Kentucky senator and potential 2016 presidential candidate Rand Paul knows Republicans need to change things to win the presidency. His solution? Move the party even further to the right.
Paul shared the idea during a speech in Iowa on Saturday. "There are people who say we need to be more moderate. I couldn't disagree more," he told the crowd, adding, "I think the core of our message: We can be even more bold."
Because if there's anything we learned from 2012 (and every year in Congress recently), it's that the Republican party is way too moderate.
The conservative storyline: Paul's comments aren't brand new. It's a hypothesis that's been batted around since Romney lost two years ago — if he'd been more conservative, he would have won.
Here's Rush Limbaugh talking about three million missing voters; here's RedState calling it four million. Romney pulled in fewer right-leaning voters then Bush and McCain, voters that (the theory goes) may have come out to the polls for a conservative firebrand. (It should be noted that Mitt Romney actually got more popular votes than McCain.)
Obama himself dropped nearly four million votes from 2008 to 2012. Was that because he wasn't liberal enough? Or were those moderate voters who would have gone for a Republican candidate out of Rand Paul's nightmares? These conservative post-mortems don't address it.
In his Iowa speech, Paul invoked another Republican legend: "When Ronald Reagan won a landslide, he ran unabashedly ... that's what we need." If only Republicans had another Reagan, Paul wishes, who could who could raise taxes, triple the federal deficit and offer amnesty to illegal immigrants. If Reagan were running now, Paul might want him thrown out of the party.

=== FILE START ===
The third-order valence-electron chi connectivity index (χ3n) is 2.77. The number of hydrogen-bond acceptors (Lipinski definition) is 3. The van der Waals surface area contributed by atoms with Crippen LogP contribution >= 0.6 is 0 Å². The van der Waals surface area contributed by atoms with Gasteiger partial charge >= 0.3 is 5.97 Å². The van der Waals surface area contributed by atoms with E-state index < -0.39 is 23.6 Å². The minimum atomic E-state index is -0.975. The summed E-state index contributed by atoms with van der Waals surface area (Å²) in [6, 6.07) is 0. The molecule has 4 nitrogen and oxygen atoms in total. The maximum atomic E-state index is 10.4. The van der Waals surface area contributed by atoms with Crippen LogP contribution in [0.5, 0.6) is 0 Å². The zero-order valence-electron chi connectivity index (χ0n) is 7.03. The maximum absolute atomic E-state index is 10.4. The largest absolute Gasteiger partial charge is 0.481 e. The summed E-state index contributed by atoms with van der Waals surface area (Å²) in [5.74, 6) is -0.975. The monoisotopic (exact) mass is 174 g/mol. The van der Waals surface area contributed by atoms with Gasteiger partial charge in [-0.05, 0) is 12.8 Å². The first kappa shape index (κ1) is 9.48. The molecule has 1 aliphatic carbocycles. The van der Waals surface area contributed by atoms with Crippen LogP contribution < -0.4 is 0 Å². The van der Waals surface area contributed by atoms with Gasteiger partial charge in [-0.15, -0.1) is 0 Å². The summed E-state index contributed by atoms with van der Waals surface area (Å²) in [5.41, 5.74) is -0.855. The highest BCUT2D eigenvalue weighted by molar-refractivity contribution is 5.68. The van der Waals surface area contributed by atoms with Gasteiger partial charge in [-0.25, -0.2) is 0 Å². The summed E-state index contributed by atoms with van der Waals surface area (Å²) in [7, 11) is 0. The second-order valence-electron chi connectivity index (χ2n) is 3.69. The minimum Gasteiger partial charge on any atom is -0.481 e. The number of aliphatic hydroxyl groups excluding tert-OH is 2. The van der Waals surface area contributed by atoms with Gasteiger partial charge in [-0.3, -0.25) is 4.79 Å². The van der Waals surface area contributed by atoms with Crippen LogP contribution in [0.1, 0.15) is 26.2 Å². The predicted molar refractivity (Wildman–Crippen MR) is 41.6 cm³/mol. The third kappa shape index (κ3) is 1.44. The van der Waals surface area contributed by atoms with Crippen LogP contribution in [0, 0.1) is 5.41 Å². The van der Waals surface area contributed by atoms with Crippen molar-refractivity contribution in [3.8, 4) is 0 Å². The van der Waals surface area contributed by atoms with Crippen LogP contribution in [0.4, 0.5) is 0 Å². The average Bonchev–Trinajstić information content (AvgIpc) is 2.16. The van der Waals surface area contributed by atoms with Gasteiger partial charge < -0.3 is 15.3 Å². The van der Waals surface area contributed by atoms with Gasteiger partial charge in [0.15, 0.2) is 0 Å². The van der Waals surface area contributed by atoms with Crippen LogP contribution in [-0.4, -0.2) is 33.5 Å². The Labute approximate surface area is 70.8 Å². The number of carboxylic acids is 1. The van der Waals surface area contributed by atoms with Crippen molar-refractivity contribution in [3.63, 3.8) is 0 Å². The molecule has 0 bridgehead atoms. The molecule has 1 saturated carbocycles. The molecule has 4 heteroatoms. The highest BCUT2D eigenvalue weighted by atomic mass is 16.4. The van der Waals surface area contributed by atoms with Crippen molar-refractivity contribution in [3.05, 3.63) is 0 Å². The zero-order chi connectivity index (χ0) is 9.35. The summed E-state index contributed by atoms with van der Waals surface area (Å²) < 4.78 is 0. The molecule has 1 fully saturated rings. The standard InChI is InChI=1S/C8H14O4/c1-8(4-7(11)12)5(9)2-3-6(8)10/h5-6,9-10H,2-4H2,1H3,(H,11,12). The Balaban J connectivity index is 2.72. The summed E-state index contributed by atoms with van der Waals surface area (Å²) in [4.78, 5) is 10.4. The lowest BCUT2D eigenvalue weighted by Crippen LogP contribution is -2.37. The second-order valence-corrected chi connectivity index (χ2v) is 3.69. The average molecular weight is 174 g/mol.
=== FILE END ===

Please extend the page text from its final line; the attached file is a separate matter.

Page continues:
Parties of extremes: It's not just that Republicans are moving further right. Both parties have been steadily drifting apart for the past few decades, as shown by this Pew analysis of votes in Congress.
Image credit: Pew Research Center
No wonder the past few years of Congress have been among the least productive in history. We're not totally free from blame, though — Pew also found that Americans who identify with a particular political party have also become more polarized.
So maybe Paul is onto something when he calls for more extreme presidential candidates. If Americans themselves are getting more polarized, maybe the winning strategy is to just aim for the, say, 53% of voters who might end up agreeing with you? Oh wait:
During his speech, Paul looked back at previous Republican candidates and said, "The definition of insanity is thinking the same thing will get you different results." He's right in one way: Republican presidential candidates have certainly done their best to embody the definition of insanity.